David Keith, a Harvard University physicist, has found that their pilot energy plant can drive the cost of creating an alternative fuel downwards, according to the Science Magazine.
Keith’s company, Carbon Engineering, has been focusing on creating solutions for combating climate change for the past three years. Their solution was to use direct air capture (DAC), which uses giant fans “to blow air through a solution that contains a CO2-capturing chemical”. Once the chemical has been processed, the CO2 is then “injected underground or used to make commercial products, such as fuels or plastics.”
In 2011, the American Physical Society estimated the recycling cost to be about $600 per ton of CO2.
After three years of research on DAC using a pilot plant in British Columbia, Canada, Keith and his colleagues collected enough data to project the plant’s efficiency. They reported that the expected cost of capturing CO2 would be between $94 and $232 per ton.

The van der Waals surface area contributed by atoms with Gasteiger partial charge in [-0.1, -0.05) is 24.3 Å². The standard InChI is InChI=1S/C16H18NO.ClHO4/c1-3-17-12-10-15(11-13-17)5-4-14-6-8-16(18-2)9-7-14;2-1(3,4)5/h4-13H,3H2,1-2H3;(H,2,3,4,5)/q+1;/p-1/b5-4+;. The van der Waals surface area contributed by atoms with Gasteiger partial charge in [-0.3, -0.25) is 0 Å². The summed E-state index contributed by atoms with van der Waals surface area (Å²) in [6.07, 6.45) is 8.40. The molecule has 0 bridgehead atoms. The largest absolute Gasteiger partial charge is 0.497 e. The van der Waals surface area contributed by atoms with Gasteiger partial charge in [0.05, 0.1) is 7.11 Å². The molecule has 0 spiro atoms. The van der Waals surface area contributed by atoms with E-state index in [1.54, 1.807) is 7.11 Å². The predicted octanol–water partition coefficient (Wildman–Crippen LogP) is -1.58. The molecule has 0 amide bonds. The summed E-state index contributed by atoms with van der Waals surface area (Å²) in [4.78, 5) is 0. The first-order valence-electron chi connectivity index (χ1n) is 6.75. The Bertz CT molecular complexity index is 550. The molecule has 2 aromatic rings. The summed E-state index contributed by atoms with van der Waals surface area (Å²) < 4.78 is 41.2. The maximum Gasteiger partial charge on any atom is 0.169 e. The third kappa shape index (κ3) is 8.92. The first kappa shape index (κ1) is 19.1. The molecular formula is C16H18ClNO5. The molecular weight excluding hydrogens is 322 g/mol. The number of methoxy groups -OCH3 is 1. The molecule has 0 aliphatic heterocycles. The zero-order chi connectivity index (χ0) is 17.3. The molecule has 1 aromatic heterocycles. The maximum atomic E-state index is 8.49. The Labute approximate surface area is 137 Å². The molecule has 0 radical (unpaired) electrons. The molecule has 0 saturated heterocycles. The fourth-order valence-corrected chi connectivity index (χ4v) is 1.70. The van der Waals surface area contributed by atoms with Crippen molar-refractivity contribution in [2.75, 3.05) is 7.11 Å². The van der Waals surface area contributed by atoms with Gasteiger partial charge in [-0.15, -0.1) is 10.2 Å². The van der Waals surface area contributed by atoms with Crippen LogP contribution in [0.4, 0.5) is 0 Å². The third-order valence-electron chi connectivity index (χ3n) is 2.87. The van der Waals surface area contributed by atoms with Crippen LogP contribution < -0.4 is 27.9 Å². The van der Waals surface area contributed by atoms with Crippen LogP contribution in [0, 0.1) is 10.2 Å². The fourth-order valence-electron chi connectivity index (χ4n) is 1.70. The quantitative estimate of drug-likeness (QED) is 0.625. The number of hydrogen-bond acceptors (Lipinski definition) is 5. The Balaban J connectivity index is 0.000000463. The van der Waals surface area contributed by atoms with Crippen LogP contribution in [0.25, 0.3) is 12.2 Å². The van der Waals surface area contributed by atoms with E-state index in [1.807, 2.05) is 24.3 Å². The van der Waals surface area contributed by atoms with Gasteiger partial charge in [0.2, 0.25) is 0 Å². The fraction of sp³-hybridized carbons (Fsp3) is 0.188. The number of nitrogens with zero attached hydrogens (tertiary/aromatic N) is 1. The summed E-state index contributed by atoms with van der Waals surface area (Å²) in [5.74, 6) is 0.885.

Keith’s team estimates that the market demand for DAC plants “would likely drive costs down further”, as places such as California are increasingly using low-carbon fuel.
Climate scientist at Stanford University, Chris Field, cautions that fighting back climate change will take more than DAC technology. “There is a long way to go to see whether it will have any large-scale impact,” he claims.